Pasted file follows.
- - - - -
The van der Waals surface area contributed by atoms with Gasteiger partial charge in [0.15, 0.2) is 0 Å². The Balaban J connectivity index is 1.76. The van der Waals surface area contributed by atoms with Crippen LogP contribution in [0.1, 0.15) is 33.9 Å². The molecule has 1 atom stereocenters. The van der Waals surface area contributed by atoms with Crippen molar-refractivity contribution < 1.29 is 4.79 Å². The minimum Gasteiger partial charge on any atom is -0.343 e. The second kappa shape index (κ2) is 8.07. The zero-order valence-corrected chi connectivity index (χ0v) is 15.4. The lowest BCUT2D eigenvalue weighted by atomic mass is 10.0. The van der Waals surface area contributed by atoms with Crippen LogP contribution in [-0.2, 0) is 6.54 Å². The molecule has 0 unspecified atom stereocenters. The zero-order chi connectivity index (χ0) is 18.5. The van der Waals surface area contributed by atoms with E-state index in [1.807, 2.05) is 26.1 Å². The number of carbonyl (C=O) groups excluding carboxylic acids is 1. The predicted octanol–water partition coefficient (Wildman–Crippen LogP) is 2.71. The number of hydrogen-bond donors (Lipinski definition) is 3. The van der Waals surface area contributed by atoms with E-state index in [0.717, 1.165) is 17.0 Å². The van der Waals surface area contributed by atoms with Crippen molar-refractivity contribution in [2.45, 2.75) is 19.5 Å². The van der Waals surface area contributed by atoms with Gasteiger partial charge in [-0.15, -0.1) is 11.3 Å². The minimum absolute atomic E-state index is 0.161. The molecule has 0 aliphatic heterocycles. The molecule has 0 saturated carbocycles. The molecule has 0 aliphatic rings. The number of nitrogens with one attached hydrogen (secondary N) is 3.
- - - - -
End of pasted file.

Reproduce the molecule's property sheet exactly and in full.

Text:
The van der Waals surface area contributed by atoms with Gasteiger partial charge in [0.15, 0.2) is 0 Å². The Balaban J connectivity index is 1.76. The van der Waals surface area contributed by atoms with Crippen LogP contribution in [0.1, 0.15) is 33.9 Å². The molecule has 1 atom stereocenters. The van der Waals surface area contributed by atoms with Crippen molar-refractivity contribution < 1.29 is 4.79 Å². The minimum Gasteiger partial charge on any atom is -0.343 e. The second kappa shape index (κ2) is 8.07. The zero-order valence-corrected chi connectivity index (χ0v) is 15.4. The lowest BCUT2D eigenvalue weighted by atomic mass is 10.0. The van der Waals surface area contributed by atoms with Crippen LogP contribution in [-0.2, 0) is 6.54 Å². The molecule has 0 unspecified atom stereocenters. The zero-order chi connectivity index (χ0) is 18.5. The van der Waals surface area contributed by atoms with E-state index in [1.807, 2.05) is 26.1 Å². The number of carbonyl (C=O) groups excluding carboxylic acids is 1. The predicted octanol–water partition coefficient (Wildman–Crippen LogP) is 2.71. The number of hydrogen-bond donors (Lipinski definition) is 3. The van der Waals surface area contributed by atoms with E-state index in [0.717, 1.165) is 17.0 Å². The van der Waals surface area contributed by atoms with Crippen molar-refractivity contribution in [2.45, 2.75) is 19.5 Å². The van der Waals surface area contributed by atoms with Gasteiger partial charge in [-0.15, -0.1) is 11.3 Å². The minimum absolute atomic E-state index is 0.161. The molecule has 0 aliphatic heterocycles. The molecule has 0 saturated carbocycles. The molecule has 0 aliphatic rings. The number of nitrogens with one attached hydrogen (secondary N) is 3.